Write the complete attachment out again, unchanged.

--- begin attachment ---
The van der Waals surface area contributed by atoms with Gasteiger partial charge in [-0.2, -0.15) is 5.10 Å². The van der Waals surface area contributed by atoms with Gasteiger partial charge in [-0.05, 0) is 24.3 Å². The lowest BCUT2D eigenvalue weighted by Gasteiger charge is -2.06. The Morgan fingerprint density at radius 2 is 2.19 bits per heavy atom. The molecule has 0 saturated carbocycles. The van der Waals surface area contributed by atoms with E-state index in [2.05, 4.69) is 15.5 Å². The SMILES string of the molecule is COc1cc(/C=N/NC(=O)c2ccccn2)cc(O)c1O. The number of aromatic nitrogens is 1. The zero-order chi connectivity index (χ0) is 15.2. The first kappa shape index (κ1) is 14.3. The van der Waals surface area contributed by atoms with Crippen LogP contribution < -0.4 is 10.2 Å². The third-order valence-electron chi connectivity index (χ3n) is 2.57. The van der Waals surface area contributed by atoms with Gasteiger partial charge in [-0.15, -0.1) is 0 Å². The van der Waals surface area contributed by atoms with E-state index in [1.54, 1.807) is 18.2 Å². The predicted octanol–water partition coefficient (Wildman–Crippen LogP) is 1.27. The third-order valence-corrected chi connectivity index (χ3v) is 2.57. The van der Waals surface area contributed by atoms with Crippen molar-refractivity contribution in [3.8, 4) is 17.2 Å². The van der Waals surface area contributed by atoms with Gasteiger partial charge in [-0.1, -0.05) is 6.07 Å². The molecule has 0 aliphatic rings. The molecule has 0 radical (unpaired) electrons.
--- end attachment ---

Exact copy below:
The van der Waals surface area contributed by atoms with Gasteiger partial charge in [-0.2, -0.15) is 5.10 Å². The van der Waals surface area contributed by atoms with Gasteiger partial charge in [-0.05, 0) is 24.3 Å². The lowest BCUT2D eigenvalue weighted by Gasteiger charge is -2.06. The Morgan fingerprint density at radius 2 is 2.19 bits per heavy atom. The molecule has 0 saturated carbocycles. The van der Waals surface area contributed by atoms with E-state index in [2.05, 4.69) is 15.5 Å². The SMILES string of the molecule is COc1cc(/C=N/NC(=O)c2ccccn2)cc(O)c1O. The number of aromatic nitrogens is 1. The zero-order chi connectivity index (χ0) is 15.2. The first kappa shape index (κ1) is 14.3. The van der Waals surface area contributed by atoms with Crippen LogP contribution < -0.4 is 10.2 Å². The third-order valence-electron chi connectivity index (χ3n) is 2.57. The van der Waals surface area contributed by atoms with Gasteiger partial charge in [-0.15, -0.1) is 0 Å². The van der Waals surface area contributed by atoms with E-state index in [1.54, 1.807) is 18.2 Å². The predicted octanol–water partition coefficient (Wildman–Crippen LogP) is 1.27. The third-order valence-corrected chi connectivity index (χ3v) is 2.57. The van der Waals surface area contributed by atoms with Crippen molar-refractivity contribution in [3.8, 4) is 17.2 Å². The van der Waals surface area contributed by atoms with Gasteiger partial charge in [-0.1, -0.05) is 6.07 Å². The molecule has 0 aliphatic rings. The molecule has 0 radical (unpaired) electrons.